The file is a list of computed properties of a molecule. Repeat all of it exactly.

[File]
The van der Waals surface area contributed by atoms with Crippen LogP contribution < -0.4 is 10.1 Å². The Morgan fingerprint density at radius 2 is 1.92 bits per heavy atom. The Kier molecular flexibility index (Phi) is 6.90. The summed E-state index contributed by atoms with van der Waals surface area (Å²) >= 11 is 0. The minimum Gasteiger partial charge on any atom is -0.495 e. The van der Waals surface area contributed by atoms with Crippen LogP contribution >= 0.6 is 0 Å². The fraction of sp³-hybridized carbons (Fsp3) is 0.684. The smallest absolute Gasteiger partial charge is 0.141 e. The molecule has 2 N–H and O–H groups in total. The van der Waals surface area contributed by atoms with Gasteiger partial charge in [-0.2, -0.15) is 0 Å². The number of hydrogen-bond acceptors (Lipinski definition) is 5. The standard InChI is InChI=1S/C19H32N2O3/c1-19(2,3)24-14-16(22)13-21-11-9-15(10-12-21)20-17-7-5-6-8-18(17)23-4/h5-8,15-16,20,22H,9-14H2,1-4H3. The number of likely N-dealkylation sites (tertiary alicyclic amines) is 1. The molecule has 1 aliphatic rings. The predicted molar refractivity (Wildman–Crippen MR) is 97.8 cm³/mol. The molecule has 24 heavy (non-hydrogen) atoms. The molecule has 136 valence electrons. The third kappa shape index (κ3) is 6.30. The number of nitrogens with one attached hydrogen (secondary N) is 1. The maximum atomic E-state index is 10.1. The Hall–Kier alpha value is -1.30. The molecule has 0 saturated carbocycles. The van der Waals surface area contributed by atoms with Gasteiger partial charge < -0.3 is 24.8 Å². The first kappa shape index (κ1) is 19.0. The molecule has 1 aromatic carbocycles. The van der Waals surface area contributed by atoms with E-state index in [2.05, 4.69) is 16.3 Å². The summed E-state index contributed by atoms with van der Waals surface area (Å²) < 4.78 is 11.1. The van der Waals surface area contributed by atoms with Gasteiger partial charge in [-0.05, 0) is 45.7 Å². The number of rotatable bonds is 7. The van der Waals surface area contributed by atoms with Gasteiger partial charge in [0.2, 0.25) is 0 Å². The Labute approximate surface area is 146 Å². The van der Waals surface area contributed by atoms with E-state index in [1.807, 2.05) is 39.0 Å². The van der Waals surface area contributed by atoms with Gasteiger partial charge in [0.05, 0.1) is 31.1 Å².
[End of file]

The van der Waals surface area contributed by atoms with Crippen LogP contribution < -0.4 is 10.1 Å². The Morgan fingerprint density at radius 2 is 1.92 bits per heavy atom. The Kier molecular flexibility index (Phi) is 6.90. The summed E-state index contributed by atoms with van der Waals surface area (Å²) >= 11 is 0. The minimum Gasteiger partial charge on any atom is -0.495 e. The van der Waals surface area contributed by atoms with Crippen LogP contribution >= 0.6 is 0 Å². The fraction of sp³-hybridized carbons (Fsp3) is 0.684. The smallest absolute Gasteiger partial charge is 0.141 e. The molecule has 2 N–H and O–H groups in total. The van der Waals surface area contributed by atoms with Gasteiger partial charge in [-0.2, -0.15) is 0 Å². The number of hydrogen-bond acceptors (Lipinski definition) is 5. The standard InChI is InChI=1S/C19H32N2O3/c1-19(2,3)24-14-16(22)13-21-11-9-15(10-12-21)20-17-7-5-6-8-18(17)23-4/h5-8,15-16,20,22H,9-14H2,1-4H3. The number of likely N-dealkylation sites (tertiary alicyclic amines) is 1. The molecule has 1 aliphatic rings. The predicted molar refractivity (Wildman–Crippen MR) is 97.8 cm³/mol. The molecule has 24 heavy (non-hydrogen) atoms. The molecule has 136 valence electrons. The third kappa shape index (κ3) is 6.30. The number of nitrogens with one attached hydrogen (secondary N) is 1. The maximum atomic E-state index is 10.1. The Hall–Kier alpha value is -1.30. The molecule has 0 saturated carbocycles. The van der Waals surface area contributed by atoms with Gasteiger partial charge < -0.3 is 24.8 Å². The first kappa shape index (κ1) is 19.0. The molecule has 1 aromatic carbocycles. The van der Waals surface area contributed by atoms with E-state index in [2.05, 4.69) is 16.3 Å². The summed E-state index contributed by atoms with van der Waals surface area (Å²) < 4.78 is 11.1. The van der Waals surface area contributed by atoms with Gasteiger partial charge in [-0.05, 0) is 45.7 Å². The number of rotatable bonds is 7. The van der Waals surface area contributed by atoms with Gasteiger partial charge in [0.2, 0.25) is 0 Å². The Labute approximate surface area is 146 Å². The van der Waals surface area contributed by atoms with E-state index in [1.807, 2.05) is 39.0 Å². The van der Waals surface area contributed by atoms with Gasteiger partial charge in [0.05, 0.1) is 31.1 Å².